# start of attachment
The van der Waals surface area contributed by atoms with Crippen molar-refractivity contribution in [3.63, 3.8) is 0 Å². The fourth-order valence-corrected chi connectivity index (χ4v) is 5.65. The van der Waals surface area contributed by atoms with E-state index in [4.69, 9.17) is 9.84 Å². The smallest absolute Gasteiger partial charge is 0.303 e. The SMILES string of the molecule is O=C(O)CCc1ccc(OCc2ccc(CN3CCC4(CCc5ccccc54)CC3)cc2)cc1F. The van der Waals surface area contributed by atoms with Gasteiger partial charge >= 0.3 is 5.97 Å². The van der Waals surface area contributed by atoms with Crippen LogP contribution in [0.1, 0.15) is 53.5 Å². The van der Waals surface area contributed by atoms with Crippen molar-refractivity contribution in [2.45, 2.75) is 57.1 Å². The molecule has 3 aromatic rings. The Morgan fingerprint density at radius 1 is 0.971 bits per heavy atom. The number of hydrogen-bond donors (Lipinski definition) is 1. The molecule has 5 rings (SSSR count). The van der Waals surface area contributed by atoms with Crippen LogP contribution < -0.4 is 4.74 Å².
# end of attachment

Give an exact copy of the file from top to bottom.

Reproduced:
The van der Waals surface area contributed by atoms with Crippen molar-refractivity contribution in [3.63, 3.8) is 0 Å². The fourth-order valence-corrected chi connectivity index (χ4v) is 5.65. The van der Waals surface area contributed by atoms with E-state index in [4.69, 9.17) is 9.84 Å². The smallest absolute Gasteiger partial charge is 0.303 e. The SMILES string of the molecule is O=C(O)CCc1ccc(OCc2ccc(CN3CCC4(CCc5ccccc54)CC3)cc2)cc1F. The van der Waals surface area contributed by atoms with Gasteiger partial charge >= 0.3 is 5.97 Å². The van der Waals surface area contributed by atoms with Crippen LogP contribution in [0.1, 0.15) is 53.5 Å². The van der Waals surface area contributed by atoms with Crippen molar-refractivity contribution in [2.45, 2.75) is 57.1 Å². The molecule has 3 aromatic rings. The Morgan fingerprint density at radius 1 is 0.971 bits per heavy atom. The number of hydrogen-bond donors (Lipinski definition) is 1. The molecule has 5 rings (SSSR count). The van der Waals surface area contributed by atoms with Crippen LogP contribution < -0.4 is 4.74 Å².